MOPE022 - Poster Exhibition
Secondary resistance mutations in the R263K integrase inhibitor resistance pathway
T. Mesplède, M.A. Wares, N. Osman, P.K. Quashie, Y. Han, D.N. Singhroy, M.A. Wainberg
McGill University AIDS Centre, Lady Davis Institute for Medical Research, Montreal, Canada
Background: HIV-1 resistance has been
observed for all antiretrovirals tested so far, raising concerns about the
long-term efficacy of these drugs. However, no resistance mutation against the
strand-transfer inhibitor dolutegravir has been observed in treatment-naïve
patients. In vitro selection studies
performed in our laboratory demonstrated that, in the presence of dolutegravir the
R263K mutation commonly emerges in integrase and is often associated with the
secondary mutation H51Y. We have shown that R263K confers resistance to
dolutegravir while the addition of H51Y to R263K further decreases HIV
susceptibility to this drug. However, resistance correlated with a pronounced
decrease in integration and viral replication. Although less common than H51Y,
other secondary mutations such as M50I and E138K were selected in the presence
of the R263K primary mutation. We further characterize the R263K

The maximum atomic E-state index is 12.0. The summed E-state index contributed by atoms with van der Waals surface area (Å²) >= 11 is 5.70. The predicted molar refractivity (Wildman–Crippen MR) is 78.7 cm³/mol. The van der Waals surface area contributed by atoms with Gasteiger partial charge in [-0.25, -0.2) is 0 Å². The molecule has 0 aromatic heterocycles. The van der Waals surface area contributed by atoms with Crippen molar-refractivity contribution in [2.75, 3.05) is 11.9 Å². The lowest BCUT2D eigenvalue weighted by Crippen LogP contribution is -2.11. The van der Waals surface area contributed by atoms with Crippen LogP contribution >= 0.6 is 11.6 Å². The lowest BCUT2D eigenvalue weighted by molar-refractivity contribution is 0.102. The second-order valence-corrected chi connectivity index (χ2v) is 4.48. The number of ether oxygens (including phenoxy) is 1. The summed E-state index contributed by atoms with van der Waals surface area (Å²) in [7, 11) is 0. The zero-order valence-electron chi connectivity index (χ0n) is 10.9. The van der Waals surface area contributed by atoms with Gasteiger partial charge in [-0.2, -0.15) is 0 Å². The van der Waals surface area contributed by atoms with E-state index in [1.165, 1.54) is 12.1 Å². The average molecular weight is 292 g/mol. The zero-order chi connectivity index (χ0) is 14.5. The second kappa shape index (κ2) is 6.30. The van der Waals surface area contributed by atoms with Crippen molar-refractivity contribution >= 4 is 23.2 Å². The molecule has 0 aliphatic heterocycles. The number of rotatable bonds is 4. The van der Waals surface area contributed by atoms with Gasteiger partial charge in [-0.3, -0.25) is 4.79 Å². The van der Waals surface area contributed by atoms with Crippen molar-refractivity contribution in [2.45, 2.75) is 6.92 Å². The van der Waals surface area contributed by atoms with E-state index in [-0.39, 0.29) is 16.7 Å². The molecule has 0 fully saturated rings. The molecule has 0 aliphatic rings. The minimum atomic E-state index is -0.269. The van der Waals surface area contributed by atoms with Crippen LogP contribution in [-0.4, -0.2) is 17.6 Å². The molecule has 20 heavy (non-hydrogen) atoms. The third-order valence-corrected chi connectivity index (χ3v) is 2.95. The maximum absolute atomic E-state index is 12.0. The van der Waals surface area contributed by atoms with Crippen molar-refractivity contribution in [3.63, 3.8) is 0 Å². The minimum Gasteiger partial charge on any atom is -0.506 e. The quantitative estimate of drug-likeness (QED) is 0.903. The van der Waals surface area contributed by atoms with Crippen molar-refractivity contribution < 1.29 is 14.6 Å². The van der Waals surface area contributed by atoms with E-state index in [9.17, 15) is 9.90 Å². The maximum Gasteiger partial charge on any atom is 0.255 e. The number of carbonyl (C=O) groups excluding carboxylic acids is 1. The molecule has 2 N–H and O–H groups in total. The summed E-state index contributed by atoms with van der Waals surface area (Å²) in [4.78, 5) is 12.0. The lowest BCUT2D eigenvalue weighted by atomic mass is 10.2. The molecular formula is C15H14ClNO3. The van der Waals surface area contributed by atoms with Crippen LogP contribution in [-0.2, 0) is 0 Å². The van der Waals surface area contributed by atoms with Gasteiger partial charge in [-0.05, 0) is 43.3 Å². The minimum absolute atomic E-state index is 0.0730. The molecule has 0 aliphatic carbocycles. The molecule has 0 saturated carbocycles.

resistance pathway by studying the effect of the M50I and E138K secondary mutations
on HIV resistance to dolutegravir, as well as on the catalytic activity of
purified recombinant integrase and on viral fitness.
Methods: The various relevant integrases
were cloned into a vector for bacterial expression and mutated by site-directed
mutagenesis. Recombinant integrases were purified and tested for strand-transfer
activity in cell free assays, and Michaelis-Menten constants and maximal
activities were calculated. The same mutations have been introduced into pNL43 HIV
clones by site directed-mutagenesis and the resulting viruses were tested for resistance
to dolutegravir and viral replication capacity in cell culture.
Results: Similar to the H51Y mutation,
M50I and E138K fail to restore the catalytic activity of the R263K integrase,
as well as the defect in viral replication associated with this latter mutation.
However, the M50I and E138K secondary mutations have different effects on R263K
than H51Y, with M50I influencing integrase interaction with viral DNA and
E138K impacting the conformation of the catalytic site. Additionally, M50I confers
a higher resistance level to dolutegravir than E138K.
Conclusion: None of the secondary mutations
associated with R263K restores HIV integrase activity, integration, or viral
replication capacity, suggesting that the R263K resistance pathway may be
beneficial to patients receiving dolutegravir-containing regimens.
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